I am thankful for this site, thread and continued posts including yours. At present I am an IC with Textbroker International, and try to look at most the jobs as blessings in disguise. Generally, I am a better conversationalist since starting this in late September, agree with you about developing writing skills, and have kind of found my subject niche as it were. The big picture tells me I have it pretty good, given local opportunities and employment services for those of us who have a handicapability are inadequate in my place of residence. In a former profession I was under “supervision” before leaving and it was somewhat demeaning more than helpful. I hope your experience is dynamically different, but you sound quite capable and willing to improve where need be which says a lot favorably concerning what you bring to the proverbial table. All the best to you Denita, enjoyed the chance to talk shop!
To avoid any confusion, I want to make it clear first that virtual assistant work is not always non-phone, but it can be. Virtual assistants tend to do a little bit of everything, just depending on their skills/expertise. So if you are good at various non-phone tasks (social media marketing/moderation, writing, graphic design, research etc.), then you may be able to do work for some of the companies below putting those non-phone skills to work.
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Your article is helpful, and I plan to try some of these. Over the last couple years I’ve inadvertently picked up some writing jobs by good fortune that have paid .30 – .50/word, but writing was always a sideline. Now I want to do more of it – but searches are yielding abysmal and depressing results. My content is rarely and minimally edited (by professional editors)and I turn it in on time with solid grammar and syntax. I’ve been looking and finding gigs at .01/word or less. No wonder so much of the writing I read on the web is crap, including articles written by those who don’t know the difference between “less” and “fewer.” I hope your tips will help me find some quality gigs. After all, my name is attached to it even if there’s no byline.
What It Is: What better way to alleviate your travel bug than to work as a remote travel agent or consultant? Whether part- or full-time, spend your working hours dreaming up itineraries, flight plans, hotels, and activities for clients looking to travel far and wide. Then, take advantage of your discounts (hey, perks of the job) and go wherever your heart desires, whenever your heart desires.
This past year has been a roller coaster ride for me. I want to give freelance writing a try. I did get accepted to a content mill site, but the jobs on there go so fast I can never get a chance to grab one to work on. 🙁 I do not have a portfolio and I’ve never made one. I also do not blog anymore. So, how can I get into freelance writing? How do I build up a portfolio or show my writing? Free hosting is all I can do now, and I’m sure that is going to be a turn off to a client. Any tips would be great. Thanks.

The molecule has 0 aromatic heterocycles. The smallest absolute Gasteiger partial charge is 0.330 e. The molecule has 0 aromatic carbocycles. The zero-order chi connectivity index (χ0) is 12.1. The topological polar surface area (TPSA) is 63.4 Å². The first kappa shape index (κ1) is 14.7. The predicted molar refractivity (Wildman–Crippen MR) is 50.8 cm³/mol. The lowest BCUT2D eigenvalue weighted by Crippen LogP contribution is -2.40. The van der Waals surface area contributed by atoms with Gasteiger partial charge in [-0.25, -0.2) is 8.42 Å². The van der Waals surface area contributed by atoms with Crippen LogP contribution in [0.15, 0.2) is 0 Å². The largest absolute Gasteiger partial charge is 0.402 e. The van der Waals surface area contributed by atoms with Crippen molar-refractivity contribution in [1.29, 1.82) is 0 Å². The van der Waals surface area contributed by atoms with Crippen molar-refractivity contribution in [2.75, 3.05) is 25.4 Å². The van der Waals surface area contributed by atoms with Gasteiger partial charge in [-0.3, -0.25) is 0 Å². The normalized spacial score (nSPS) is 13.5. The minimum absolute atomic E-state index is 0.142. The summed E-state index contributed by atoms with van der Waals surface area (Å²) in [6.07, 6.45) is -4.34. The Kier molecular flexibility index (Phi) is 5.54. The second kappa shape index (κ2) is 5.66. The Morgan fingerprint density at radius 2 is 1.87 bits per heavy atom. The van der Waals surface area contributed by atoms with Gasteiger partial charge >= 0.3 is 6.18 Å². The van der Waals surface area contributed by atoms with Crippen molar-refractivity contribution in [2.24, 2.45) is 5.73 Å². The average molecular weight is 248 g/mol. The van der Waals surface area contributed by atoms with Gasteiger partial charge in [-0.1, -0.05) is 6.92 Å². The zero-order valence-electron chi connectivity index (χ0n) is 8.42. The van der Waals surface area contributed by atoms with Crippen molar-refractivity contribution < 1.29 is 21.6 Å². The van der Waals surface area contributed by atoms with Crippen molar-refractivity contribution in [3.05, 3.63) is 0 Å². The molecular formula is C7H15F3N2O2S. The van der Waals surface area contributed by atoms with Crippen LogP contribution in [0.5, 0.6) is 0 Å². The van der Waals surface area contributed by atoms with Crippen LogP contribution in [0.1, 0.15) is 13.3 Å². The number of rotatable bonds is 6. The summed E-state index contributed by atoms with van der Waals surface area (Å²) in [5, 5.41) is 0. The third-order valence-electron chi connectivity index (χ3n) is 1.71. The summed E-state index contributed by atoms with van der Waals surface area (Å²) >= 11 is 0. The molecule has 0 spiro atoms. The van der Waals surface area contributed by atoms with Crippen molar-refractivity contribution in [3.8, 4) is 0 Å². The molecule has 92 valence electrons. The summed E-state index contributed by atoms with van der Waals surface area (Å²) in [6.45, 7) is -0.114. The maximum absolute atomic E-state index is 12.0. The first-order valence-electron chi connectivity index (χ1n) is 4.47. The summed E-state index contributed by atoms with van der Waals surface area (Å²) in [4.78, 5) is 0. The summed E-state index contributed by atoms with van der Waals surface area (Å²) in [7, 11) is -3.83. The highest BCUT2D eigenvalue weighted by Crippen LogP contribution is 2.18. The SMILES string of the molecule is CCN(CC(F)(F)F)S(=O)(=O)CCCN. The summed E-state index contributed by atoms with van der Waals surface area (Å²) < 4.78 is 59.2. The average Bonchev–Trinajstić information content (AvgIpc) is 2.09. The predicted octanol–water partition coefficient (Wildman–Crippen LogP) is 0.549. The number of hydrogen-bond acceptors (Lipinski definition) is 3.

These are not get-rich-quick opportunities. You will need to work but the potential is there. As an example, the second one on our list is freelance writing. If you're a good writer, you can hit the ground running and earn hundreds of dollars to write once you find the right clients. If you're not a good writer, you may get paid less as you get better and find more clients. The potential is there but so is the work.
What It Pays: Though it's completely subjective to the company, you'll likely be paid per post or hourly. Factors that could increase or decrease the pay scale include word count, research, interviewing an expert, and more. Many freelancers are full-time, but if you're looking for a side-hustle to make some weekend money, this is a great option too. According to Pay Scale, the average salary for a freelance writer is about $24/hr.
As more companies shift from traditional sales models, the number of online sales jobs will rise. The same thing applies for online content writers, especially as newspapers and magazines shut down their offline publications and rely on online content. At the same time that there is an increase in Part-Time Online Jobs, the number of offline jobs will decrease. From 2012 to 2022, traditional advertising sales jobs will decrease by 1 percent, which means that the field will lose approximately 1,000 jobs.
There are different ways you can do this. Perhaps the most popular way is by promoting music videos. The revenue can be heavy with videos using popular music. But getting the licensing agreements from the artists is extremely difficult. A better route might be to promote local talent. These can be small artists who are looking to be promoted. If they have good music, and you can create compelling videos around their songs, you can earn a steady income.
Have lots opinions on what works and what doesn't on the web? Then you might just be right for a "career" in remote usability testing. Actually, no one really makes a career at it, but user testers can pick up some extra work reviewing websites or mobile applications that may still be in development. You don't even necessarily have to be very knowledgeable about the Internet because some developers want the beginner's point of view.